Asia-MED minimum transit time increases by 39%


The Red Sea crisis has forced ships to detour via the Cape of Good Hope, raising transit times from Asia and the Mediterranean by 39% on average.

The Red Sea crisis has forced shipping lines to sail around the Cape of Good Hope, increasing sailing distances and increasing transit times.

According to Sea-Intelligence, from the two sub-regions of Asia (North & South East Asia) and the three sub-regions of the Mediterranean (East, West, & Central MED), the average minimum transit time in the three months since the crisis (January-March 2024) increased by 39%.

This is compared to a six-month baseline (July-December 2023), counted across the four most connected port pairs across each region pair.

Asia-North Europe fared better in that respect, as the increase was lower at 15%. In a nutshell, the most competitive transit time increased on average by 39% on Asia-MED and by 15% on Asia-NEUR.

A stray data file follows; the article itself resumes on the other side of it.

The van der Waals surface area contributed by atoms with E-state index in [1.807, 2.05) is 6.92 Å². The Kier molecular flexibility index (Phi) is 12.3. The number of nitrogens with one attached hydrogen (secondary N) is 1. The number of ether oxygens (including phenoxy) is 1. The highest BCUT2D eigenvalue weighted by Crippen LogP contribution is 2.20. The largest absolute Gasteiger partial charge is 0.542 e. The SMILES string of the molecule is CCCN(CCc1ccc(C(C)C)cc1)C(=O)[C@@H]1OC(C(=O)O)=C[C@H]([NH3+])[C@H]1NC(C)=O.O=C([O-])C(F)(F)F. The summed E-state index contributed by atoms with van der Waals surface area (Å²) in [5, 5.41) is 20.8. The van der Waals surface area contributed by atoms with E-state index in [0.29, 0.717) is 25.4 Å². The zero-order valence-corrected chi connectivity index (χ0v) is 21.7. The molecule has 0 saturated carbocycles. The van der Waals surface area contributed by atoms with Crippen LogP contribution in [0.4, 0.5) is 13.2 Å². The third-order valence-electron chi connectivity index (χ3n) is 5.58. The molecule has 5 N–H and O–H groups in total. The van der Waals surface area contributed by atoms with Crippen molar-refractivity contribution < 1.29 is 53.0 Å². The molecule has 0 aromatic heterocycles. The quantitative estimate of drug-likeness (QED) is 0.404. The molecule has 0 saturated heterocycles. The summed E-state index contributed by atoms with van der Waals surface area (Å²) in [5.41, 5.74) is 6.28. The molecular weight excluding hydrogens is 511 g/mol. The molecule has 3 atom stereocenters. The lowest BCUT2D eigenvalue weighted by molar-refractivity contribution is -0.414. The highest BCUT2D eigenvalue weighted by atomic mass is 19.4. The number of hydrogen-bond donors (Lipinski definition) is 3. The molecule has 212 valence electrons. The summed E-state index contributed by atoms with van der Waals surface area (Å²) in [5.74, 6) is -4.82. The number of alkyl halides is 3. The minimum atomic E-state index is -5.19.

The figure below shows this broken down into sub-region combinations. The four most impacted subregion-pairs connect to East and Central Mediterranean, which makes sense because those connections had the longest detour.

The average minimum transit time increased by 61%-63% to the East Mediterranean and by 39%-40% to the Central Mediterranean.

For North Europe, connections to the Baltics had the smallest impact on transit times from the Red Sea crisis, with the average minimum transit time increasing by 7%-11%.

You just read one of our articles for free

To continue reading, subscribe to WorldCargo News

By subscribing you will have:

  • Access to all regular and exclusive content
  • Discount on selected events
  • Full access to the entire digital archive
  • 10x per year Digital Magazine

SUBSCRIBE or, if you are already a member Log In


Having problems logging in? Call +31(0)10 280 1000 or send an email to